Posted on 10. May, 2010 by in News

This weekend Jimmy Webb and Brion Voges both made quick ascents of Circadian Rhythm V13 in the Poudre Canyon. They also repeated Chris Schulte’s B3 problem What’s Left of the Bottom of My Heart, which was suggested to be V13, or potentially V14. Webb and Voges both suggested V12. Also in the Poudre Canyon, Carlo Traversi did the “Nerf Jug” project, grading it V12, which was subsequently downgraded by third ascentionist Nic Oklobzija, after he figured out a better sequence, to V10.
Interesting. Dave Graham did the first ascent of Circadian Rhythm in 2001.
There are some great projects (here and here) to climb in Colorado, and of course there is always The Game V16 in Boulder Canyon. Let’s have it boys!
I didn’t climb too much, but I did compete at the Denver Boulder Club Organic Comp on Sat. There was a good vibe, and Daniel Woods and Angie Payne convincingly won their respective catagories. And I scooped up some new Organic threads.

10 Responses to “News”

  1. campusman

    10. May, 2010

    is there is a list of the complete results anywhere?

  2. seth

    11. May, 2010

    Damn Solid weekend for Brian and Jimmy, nice work. V12 for ‘What’s Left’….. sheesh.. i remember brushing that w/Blake and us both thinking “looks like V8″… then i tried pulling on.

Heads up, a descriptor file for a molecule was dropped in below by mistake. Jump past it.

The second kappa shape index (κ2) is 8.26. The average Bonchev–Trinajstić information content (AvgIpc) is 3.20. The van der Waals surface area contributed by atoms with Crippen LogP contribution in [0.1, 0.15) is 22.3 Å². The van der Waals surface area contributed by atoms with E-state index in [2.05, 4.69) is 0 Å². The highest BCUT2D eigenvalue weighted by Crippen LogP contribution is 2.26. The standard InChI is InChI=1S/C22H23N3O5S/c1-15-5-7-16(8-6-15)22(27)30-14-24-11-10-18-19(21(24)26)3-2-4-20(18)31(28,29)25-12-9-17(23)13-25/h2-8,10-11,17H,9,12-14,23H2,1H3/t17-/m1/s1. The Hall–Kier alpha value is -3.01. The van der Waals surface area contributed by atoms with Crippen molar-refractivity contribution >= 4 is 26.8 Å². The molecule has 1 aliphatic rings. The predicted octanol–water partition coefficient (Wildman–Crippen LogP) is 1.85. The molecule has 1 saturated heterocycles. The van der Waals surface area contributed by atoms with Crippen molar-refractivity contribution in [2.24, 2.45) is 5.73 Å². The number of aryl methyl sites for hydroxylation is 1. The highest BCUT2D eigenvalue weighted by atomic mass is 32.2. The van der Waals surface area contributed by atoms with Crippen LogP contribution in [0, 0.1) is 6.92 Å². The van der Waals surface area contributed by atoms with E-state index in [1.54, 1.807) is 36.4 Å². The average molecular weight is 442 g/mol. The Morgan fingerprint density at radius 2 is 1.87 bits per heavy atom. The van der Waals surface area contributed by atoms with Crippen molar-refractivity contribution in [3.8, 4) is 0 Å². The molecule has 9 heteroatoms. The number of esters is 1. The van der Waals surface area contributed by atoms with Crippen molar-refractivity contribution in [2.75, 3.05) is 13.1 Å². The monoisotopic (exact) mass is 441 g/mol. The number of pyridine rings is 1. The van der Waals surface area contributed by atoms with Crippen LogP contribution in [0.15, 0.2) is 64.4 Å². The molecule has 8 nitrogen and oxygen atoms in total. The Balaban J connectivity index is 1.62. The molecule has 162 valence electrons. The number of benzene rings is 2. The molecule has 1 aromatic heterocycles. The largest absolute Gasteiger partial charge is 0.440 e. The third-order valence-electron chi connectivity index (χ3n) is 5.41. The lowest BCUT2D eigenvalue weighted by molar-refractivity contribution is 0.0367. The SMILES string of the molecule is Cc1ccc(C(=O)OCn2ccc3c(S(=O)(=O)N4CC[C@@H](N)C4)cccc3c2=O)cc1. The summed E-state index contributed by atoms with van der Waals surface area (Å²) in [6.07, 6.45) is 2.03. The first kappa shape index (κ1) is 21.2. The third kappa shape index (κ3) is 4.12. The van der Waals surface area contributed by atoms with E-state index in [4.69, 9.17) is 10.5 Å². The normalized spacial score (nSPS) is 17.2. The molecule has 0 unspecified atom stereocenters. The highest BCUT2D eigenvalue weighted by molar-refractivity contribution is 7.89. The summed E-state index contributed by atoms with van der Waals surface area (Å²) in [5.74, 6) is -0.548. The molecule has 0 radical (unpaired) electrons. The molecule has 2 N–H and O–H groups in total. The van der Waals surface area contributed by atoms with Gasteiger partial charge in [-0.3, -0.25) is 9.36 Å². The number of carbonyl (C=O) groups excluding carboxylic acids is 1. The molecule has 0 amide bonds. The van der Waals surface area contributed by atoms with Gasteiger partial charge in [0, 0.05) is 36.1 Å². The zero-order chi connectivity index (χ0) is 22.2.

3. Beaudering

    11. May, 2010

    Good job guys, nice work on the nerf jug! gonna have to get some beta from you guys and go try it out!

  4. jalopy

    12. May, 2010

    shulte called whats left v12/13 originally, others suggested much harder. the crux is a span move, and both are lots taller than shulte. nice stab though.

  5. B3

    12. May, 2010

    If I recall Chris had it on his card as hard V13, with a comment of “V14?”

  6. Chris Schulte

    13. May, 2010

    I thought it was very hard; the crux for me is a span near to my “max effective reach”; I’m not surprised those two thought v12, sounds good to me! Any one else done it?

  7. big poppa chossflail

    15. May, 2010

    austin geiman just sent the horseshoe stratler project at ute pass or whatever it used to be refered to as…

    it’s one of those lines that looks very easy and is very very not so.

  8. Chris Schulte

    20. May, 2010

    So, I’ve had some Q’s RE my last post, so for an A, I’ll clarify MY opinion:
    I think, for me, it is v13. It’s not a battle, both those guys have a good bit of of reach on me. Herm and Blake did the move I found hardest before doing any of the other moves.. Also big guys.
    I am impressed/pleased that both these guys can give an opinion on grades that reflects their actual feelings, rather than the whole thing stinking of the ol’ “let’s go west/east/north/south and downgrade stuff” routine.